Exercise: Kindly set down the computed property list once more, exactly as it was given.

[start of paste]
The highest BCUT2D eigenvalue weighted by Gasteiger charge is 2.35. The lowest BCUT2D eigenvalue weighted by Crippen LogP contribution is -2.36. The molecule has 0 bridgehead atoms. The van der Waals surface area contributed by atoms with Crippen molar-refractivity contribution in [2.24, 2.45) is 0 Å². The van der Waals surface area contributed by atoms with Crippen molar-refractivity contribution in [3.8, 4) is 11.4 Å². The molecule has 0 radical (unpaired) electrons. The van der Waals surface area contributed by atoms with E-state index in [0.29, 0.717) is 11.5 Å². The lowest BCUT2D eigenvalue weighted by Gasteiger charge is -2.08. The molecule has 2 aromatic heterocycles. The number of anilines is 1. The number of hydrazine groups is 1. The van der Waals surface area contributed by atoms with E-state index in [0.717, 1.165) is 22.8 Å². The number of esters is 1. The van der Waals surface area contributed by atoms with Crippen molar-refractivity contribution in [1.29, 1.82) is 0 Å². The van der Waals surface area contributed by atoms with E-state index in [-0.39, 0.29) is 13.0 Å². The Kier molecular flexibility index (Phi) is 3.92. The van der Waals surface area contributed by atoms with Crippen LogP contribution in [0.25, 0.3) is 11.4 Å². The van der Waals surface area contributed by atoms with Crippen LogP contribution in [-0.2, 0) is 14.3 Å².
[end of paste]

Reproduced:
The highest BCUT2D eigenvalue weighted by Gasteiger charge is 2.35. The lowest BCUT2D eigenvalue weighted by Crippen LogP contribution is -2.36. The molecule has 0 bridgehead atoms. The van der Waals surface area contributed by atoms with Crippen molar-refractivity contribution in [2.24, 2.45) is 0 Å². The van der Waals surface area contributed by atoms with Crippen molar-refractivity contribution in [3.8, 4) is 11.4 Å². The molecule has 0 radical (unpaired) electrons. The van der Waals surface area contributed by atoms with E-state index in [0.29, 0.717) is 11.5 Å². The lowest BCUT2D eigenvalue weighted by Gasteiger charge is -2.08. The molecule has 2 aromatic heterocycles. The number of anilines is 1. The number of hydrazine groups is 1. The van der Waals surface area contributed by atoms with E-state index in [0.717, 1.165) is 22.8 Å². The number of esters is 1. The van der Waals surface area contributed by atoms with Crippen molar-refractivity contribution in [1.29, 1.82) is 0 Å². The van der Waals surface area contributed by atoms with E-state index in [-0.39, 0.29) is 13.0 Å². The Kier molecular flexibility index (Phi) is 3.92. The van der Waals surface area contributed by atoms with Crippen LogP contribution in [0.25, 0.3) is 11.4 Å². The van der Waals surface area contributed by atoms with Crippen LogP contribution in [-0.2, 0) is 14.3 Å².